Tim Hayes, CEO of the commercial helicopter service Gotham Air, has spent most of his career as an entertainment promoter. So it’s not surprising that he seemed pretty nonchalant when talking about his work with bands like The Rolling Stones and his friendship with Duff McKagan of Guns N’ Roses.
It wasn’t until Hayes started talking about astronauts that the fan in him emerged. Actually, it was one astronaut in particular — Buzz Aldrin, who recently took a ride in one of Hayes’ choppers from John F. Kennedy International Airport to Manhattan and tweeted a hashtagged shout out to Gotham Air.
Hayes’ new business venture, which started this past February, has already taken off with customers, who range from the moonwalking Aldrin to state delegations to CEOs all looking for 6-minute rides from metro airports to Manhattan and back. Now the company is offering transportation from Westchester County Airport to Manhattan, starting at $179 per trip. Hayes said he hopes to bring the price down to as low as $99 if the flight grows in popularity.
He is a self-described aviation history nerd and that is in part what inspired him to start Gotham Air. Hayes cites Los Angeles Airways, which ran 17 flights daily for 34 years. The company billed itself as the “world’s first helicopter airline,” a form of transportation that working professionals in the mid-20th century could afford, he added. But, he says, economical helicopter airlines eventually dissolved and over the last 20 years, commercial chopper use has morphed into an elite service reserved mostly for business executives and people in show biz.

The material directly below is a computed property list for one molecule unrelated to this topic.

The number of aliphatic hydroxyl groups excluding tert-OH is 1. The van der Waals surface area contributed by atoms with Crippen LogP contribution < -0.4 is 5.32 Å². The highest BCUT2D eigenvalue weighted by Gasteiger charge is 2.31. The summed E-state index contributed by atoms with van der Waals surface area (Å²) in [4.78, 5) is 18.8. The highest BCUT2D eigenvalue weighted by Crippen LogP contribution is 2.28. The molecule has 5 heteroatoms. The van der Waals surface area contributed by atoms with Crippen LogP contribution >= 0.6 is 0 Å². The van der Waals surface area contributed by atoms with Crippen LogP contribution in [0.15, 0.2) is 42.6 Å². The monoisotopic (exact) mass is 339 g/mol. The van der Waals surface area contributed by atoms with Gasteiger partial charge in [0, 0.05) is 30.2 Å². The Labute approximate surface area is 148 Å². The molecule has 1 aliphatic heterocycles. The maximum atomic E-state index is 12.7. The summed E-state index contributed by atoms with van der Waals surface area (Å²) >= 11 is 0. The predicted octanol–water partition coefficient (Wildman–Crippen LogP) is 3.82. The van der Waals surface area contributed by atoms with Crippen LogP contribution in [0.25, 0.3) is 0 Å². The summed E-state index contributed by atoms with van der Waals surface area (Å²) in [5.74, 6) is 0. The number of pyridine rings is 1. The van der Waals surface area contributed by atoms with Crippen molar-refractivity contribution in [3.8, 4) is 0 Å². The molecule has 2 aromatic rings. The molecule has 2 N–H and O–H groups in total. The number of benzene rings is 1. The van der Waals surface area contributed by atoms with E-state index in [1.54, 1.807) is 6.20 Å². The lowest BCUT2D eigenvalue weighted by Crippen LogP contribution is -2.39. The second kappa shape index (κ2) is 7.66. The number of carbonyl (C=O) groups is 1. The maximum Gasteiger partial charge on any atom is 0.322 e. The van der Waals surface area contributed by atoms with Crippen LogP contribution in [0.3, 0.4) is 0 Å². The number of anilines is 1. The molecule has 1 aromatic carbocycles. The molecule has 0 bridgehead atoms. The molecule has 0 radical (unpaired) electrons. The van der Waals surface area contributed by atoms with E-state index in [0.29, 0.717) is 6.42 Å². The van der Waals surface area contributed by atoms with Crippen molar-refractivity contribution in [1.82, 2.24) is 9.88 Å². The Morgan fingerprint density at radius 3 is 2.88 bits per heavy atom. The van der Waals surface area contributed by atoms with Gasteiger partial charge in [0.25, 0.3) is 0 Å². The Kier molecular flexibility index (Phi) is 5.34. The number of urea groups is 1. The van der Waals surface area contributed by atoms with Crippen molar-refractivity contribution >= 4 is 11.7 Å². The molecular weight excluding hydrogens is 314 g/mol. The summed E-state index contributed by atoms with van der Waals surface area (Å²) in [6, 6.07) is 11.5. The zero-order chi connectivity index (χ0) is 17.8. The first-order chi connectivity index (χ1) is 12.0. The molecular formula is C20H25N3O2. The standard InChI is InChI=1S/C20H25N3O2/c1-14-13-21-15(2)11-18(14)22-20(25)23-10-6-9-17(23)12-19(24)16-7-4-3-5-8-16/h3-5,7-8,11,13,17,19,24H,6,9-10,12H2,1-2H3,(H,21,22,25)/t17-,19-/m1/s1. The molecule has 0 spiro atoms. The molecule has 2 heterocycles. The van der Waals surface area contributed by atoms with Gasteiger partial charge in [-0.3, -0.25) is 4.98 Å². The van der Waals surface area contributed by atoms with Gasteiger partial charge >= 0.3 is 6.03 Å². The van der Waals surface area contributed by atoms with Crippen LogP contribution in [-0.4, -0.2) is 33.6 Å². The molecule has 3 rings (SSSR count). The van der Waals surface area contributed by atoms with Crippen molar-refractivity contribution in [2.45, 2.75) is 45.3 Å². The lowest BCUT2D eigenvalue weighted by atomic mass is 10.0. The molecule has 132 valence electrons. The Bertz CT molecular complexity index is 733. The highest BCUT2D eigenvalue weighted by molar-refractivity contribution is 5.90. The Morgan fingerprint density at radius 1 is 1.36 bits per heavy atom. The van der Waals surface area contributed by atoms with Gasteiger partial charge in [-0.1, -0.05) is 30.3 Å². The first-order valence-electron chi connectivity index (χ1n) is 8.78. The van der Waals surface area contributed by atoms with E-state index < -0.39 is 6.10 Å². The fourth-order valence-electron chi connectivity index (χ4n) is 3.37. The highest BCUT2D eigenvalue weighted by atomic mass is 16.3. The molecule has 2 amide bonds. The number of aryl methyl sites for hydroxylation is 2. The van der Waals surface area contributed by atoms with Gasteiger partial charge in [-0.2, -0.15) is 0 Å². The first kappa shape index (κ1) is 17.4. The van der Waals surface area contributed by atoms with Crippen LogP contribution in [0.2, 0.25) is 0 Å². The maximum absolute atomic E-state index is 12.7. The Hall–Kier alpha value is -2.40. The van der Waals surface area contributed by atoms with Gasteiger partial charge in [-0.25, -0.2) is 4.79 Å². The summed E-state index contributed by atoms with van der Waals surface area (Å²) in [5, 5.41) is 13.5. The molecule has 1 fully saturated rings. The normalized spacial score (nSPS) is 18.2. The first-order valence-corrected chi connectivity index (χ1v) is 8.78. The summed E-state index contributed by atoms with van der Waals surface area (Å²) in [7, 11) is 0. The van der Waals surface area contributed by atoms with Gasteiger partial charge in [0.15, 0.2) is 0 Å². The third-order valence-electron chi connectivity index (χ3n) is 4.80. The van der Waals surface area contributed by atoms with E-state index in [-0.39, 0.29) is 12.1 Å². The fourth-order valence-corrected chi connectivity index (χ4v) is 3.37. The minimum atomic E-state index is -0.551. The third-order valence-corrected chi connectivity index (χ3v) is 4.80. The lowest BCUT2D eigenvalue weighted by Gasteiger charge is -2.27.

Still, Hayes says, “This isn’t some radical, super-exclusive mode of transportation.”
So he started looking into “How did it run then and what’s different today?” What Hayes found is that “most of the reason why it’s so expensive is because the helicopter sits on the ground most of the day. It’s waiting for the CEO of Pepsi or the rock star to call….What if the helicopter instead of doing one or two trips a day was doing 15 trips a day?”
By filling up the six or seven passenger seats of the company’s seven helicopters — Bell 407s in two versions and one EC130 — and increasing the number of trips per day, the price could go down.
“Obviously, it’s priced for someone who’s had some successes in business. But you don’t have to be a Rockefeller,” Hayes acknowledges. “I go to those people and say, ‘What if I can give you 500 hours of your life back every year? Is that worth a little bit of money?’ (The service) gives people something that is precious, which is their time.”
Gotham Air’s fleet is available for charter service.
For more, visit gothamair.com.